The only members of the Pennacook Confederacy who took an active role in the fighting were the Nashua and the Wachusett. Although not confirmed, it’s a good bet to say Kancamagus took part in raids on the English settlements in southern New Hampshire during this time. By the summer of 1676, Phillip’s alliance was breaking up, and Phillip was a hunted man. Many of the nations that took up arms with Phillip were fleeing north toward Canada. Some of these nations joined with the Pennacook in the Lake Winnipesaukee area, others settled with the Penobscot in Maine and still others joined with the Abenaki of Vermont and Canada. At the end of the war, Wanalancet returned, with those of the Pennacook who wished to return, to his home on the Merrimack River. Upon his arrival, he made a treaty of friendship with the English. Despite the treaty, the English continued to hunt down Indians who took part, or were believed to have taken part, in the war. Many of these Indians were living among the peaceful Pennacook, Ossipee and Pigwacket. The English considered the harboring of these people an act of war. In the midst of peaceful negotiations with the Nashua nation in the fall of 1676, in the town of Dover, which at the time was called Concheco, Major Richard Waldron attacked the Nashua village, killing 200 and enslaving many more. Those who escaped fled to the Pennacook villages. A second expedition in November 1676, led by Capt. Samuel Mosely, struck the nearby Pennacook villages, only to find them deserted. The English destroyed all they could find and burned the villages to the ground. Around this same time, the English launched an unprovoked attack against the Ossipee, which pulled the Penobscot and Kennebec into the fighting. Because of the violations of the treaty, Wanalancet once again led his people north, this time to St. Francis in Canada. Not all of the Pennacook left with Wanalancet. A war faction under the leadership of Kancamagus remained behind and fought the English militia. Under the leadership of Kancamagus, the Pennacook soon became a formidable force. Their numbers continued to increase as Native People from southern New England continued to flee north. In 1684, the Pennacook presence was being felt and feared by the English setters of New Hampshire. Raids in Dunstable and Tyngsborough were a constant threat. While Kancamagus might not have actively participated in some of these raids, he was surely a mastermind in their planning.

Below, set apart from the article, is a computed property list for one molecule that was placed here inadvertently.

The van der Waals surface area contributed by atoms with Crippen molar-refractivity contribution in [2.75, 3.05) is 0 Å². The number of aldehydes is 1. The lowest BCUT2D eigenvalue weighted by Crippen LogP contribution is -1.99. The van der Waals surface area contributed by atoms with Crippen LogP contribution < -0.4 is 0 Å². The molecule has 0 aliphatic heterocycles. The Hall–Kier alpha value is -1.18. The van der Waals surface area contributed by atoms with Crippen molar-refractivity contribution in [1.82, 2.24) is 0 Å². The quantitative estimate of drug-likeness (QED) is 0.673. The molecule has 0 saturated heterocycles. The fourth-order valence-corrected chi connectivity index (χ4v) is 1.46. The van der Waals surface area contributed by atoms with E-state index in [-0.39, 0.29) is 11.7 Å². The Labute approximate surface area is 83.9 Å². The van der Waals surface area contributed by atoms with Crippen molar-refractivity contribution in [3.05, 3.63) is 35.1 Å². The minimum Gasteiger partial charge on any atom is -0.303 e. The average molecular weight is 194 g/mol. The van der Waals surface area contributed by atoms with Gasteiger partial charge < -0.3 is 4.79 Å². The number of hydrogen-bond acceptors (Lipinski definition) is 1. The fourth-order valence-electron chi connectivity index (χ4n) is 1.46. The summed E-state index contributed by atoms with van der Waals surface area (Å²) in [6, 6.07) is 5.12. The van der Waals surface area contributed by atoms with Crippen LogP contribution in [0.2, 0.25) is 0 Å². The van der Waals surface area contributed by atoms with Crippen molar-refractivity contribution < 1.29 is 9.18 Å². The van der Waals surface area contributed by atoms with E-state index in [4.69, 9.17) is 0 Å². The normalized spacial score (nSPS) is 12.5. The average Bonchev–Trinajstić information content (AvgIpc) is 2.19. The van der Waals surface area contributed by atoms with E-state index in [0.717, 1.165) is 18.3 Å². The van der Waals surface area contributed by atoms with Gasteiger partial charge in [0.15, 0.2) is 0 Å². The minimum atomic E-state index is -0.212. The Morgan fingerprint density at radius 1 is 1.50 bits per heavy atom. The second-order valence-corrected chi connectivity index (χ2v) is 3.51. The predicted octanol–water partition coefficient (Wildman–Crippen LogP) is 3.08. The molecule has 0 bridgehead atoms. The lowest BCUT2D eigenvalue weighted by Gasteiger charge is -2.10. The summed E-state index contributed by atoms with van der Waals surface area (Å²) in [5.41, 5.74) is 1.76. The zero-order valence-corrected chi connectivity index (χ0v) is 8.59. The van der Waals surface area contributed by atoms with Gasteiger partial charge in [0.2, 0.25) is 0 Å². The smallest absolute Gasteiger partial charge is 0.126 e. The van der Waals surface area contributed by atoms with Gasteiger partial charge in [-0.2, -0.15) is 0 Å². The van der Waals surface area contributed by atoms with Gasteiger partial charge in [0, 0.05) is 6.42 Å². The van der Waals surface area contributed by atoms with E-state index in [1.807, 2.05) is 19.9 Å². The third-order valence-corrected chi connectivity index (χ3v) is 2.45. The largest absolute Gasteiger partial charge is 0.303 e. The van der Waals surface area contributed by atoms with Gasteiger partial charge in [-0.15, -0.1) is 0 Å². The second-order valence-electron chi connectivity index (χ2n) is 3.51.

A plan was soon made by then-Gov. Edward Cranfield to enlist the aid of the Mohawk, traditional enemies of the Abenaki and English allies, to dislodge the Pennacook population. With the threat of Mohawk attack ever present, Kancamagus had his people harvest their corn crop and head north to the safety of the area around Lake Winnipesaukee and Lake Ossipee. Kancamagus, in numerous letters to Cranfield, tried to make peace. If the governor had entertained these requests more seriously, a great deal of trouble and bloodshed might have been avoided. On June 27, 1684, Kancamagus and his warriors joined forces with the Saco and attacked Concheco. The warriors quickly rushed and overwhelmed Waldron’s garrison, killing Waldron, burning the house to the ground and either killing or taking captive the rest of the Waldron family. These captives were taken to Canada and turned over to the French. Many were later released back to the English.